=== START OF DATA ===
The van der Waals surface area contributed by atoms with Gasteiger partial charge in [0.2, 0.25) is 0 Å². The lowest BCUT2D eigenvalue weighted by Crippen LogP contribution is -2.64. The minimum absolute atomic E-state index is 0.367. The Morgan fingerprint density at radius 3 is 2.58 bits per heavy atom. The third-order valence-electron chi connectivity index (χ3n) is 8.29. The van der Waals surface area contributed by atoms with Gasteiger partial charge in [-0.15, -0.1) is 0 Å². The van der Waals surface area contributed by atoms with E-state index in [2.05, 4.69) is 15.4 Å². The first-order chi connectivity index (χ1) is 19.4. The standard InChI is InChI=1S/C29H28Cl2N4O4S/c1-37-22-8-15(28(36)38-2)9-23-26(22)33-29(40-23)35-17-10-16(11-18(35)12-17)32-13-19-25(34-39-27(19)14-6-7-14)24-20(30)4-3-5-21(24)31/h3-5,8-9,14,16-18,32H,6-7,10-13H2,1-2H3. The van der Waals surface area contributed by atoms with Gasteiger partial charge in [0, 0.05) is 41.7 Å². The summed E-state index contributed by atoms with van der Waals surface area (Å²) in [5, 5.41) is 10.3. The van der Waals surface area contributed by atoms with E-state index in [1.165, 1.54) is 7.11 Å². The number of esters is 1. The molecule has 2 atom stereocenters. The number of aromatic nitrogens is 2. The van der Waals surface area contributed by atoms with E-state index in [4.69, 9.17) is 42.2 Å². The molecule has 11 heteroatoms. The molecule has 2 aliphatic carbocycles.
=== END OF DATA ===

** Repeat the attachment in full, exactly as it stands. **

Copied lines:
The van der Waals surface area contributed by atoms with Gasteiger partial charge in [0.2, 0.25) is 0 Å². The lowest BCUT2D eigenvalue weighted by Crippen LogP contribution is -2.64. The minimum absolute atomic E-state index is 0.367. The Morgan fingerprint density at radius 3 is 2.58 bits per heavy atom. The third-order valence-electron chi connectivity index (χ3n) is 8.29. The van der Waals surface area contributed by atoms with Gasteiger partial charge in [-0.15, -0.1) is 0 Å². The van der Waals surface area contributed by atoms with E-state index in [2.05, 4.69) is 15.4 Å². The first-order chi connectivity index (χ1) is 19.4. The standard InChI is InChI=1S/C29H28Cl2N4O4S/c1-37-22-8-15(28(36)38-2)9-23-26(22)33-29(40-23)35-17-10-16(11-18(35)12-17)32-13-19-25(34-39-27(19)14-6-7-14)24-20(30)4-3-5-21(24)31/h3-5,8-9,14,16-18,32H,6-7,10-13H2,1-2H3. The van der Waals surface area contributed by atoms with Gasteiger partial charge in [0, 0.05) is 41.7 Å². The summed E-state index contributed by atoms with van der Waals surface area (Å²) in [5, 5.41) is 10.3. The van der Waals surface area contributed by atoms with E-state index in [1.165, 1.54) is 7.11 Å². The number of esters is 1. The molecule has 2 atom stereocenters. The number of aromatic nitrogens is 2. The van der Waals surface area contributed by atoms with E-state index in [4.69, 9.17) is 42.2 Å². The molecule has 11 heteroatoms. The molecule has 2 aliphatic carbocycles.